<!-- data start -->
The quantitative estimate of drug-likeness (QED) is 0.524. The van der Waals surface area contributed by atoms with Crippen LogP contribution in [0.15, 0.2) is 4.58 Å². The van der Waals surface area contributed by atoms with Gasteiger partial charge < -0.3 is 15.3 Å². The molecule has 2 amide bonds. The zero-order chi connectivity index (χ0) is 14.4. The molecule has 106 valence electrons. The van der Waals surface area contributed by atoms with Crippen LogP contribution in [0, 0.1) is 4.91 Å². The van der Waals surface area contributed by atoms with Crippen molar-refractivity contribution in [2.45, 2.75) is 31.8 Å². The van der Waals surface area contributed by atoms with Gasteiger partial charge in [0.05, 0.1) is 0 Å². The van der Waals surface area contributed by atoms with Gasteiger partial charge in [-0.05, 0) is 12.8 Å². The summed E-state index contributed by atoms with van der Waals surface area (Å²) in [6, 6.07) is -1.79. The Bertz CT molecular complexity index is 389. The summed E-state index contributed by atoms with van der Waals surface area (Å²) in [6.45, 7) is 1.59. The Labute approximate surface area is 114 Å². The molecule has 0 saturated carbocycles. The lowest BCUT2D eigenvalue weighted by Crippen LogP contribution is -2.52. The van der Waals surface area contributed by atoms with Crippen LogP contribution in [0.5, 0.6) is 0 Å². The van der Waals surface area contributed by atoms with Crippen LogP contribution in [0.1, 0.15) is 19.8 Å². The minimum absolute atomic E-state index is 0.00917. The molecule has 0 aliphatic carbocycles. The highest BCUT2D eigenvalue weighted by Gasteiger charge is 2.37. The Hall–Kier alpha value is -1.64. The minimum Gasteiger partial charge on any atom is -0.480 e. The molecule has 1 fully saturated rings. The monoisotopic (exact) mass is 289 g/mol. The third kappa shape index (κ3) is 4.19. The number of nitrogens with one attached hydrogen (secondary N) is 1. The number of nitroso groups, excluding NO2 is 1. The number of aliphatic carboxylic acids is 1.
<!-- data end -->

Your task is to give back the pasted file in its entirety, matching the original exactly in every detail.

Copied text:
The quantitative estimate of drug-likeness (QED) is 0.524. The van der Waals surface area contributed by atoms with Crippen LogP contribution in [0.15, 0.2) is 4.58 Å². The van der Waals surface area contributed by atoms with Gasteiger partial charge < -0.3 is 15.3 Å². The molecule has 2 amide bonds. The zero-order chi connectivity index (χ0) is 14.4. The molecule has 106 valence electrons. The van der Waals surface area contributed by atoms with Crippen LogP contribution in [0, 0.1) is 4.91 Å². The van der Waals surface area contributed by atoms with Crippen molar-refractivity contribution in [2.45, 2.75) is 31.8 Å². The van der Waals surface area contributed by atoms with Gasteiger partial charge in [0.05, 0.1) is 0 Å². The van der Waals surface area contributed by atoms with Gasteiger partial charge in [-0.05, 0) is 12.8 Å². The summed E-state index contributed by atoms with van der Waals surface area (Å²) in [6, 6.07) is -1.79. The Bertz CT molecular complexity index is 389. The summed E-state index contributed by atoms with van der Waals surface area (Å²) in [6.45, 7) is 1.59. The Labute approximate surface area is 114 Å². The molecule has 0 saturated carbocycles. The lowest BCUT2D eigenvalue weighted by Crippen LogP contribution is -2.52. The van der Waals surface area contributed by atoms with Crippen LogP contribution in [0.5, 0.6) is 0 Å². The van der Waals surface area contributed by atoms with Crippen LogP contribution in [0.1, 0.15) is 19.8 Å². The minimum absolute atomic E-state index is 0.00917. The molecule has 0 aliphatic carbocycles. The highest BCUT2D eigenvalue weighted by Gasteiger charge is 2.37. The Hall–Kier alpha value is -1.64. The minimum Gasteiger partial charge on any atom is -0.480 e. The molecule has 1 fully saturated rings. The monoisotopic (exact) mass is 289 g/mol. The third kappa shape index (κ3) is 4.19. The number of nitrogens with one attached hydrogen (secondary N) is 1. The number of nitroso groups, excluding NO2 is 1. The number of aliphatic carboxylic acids is 1.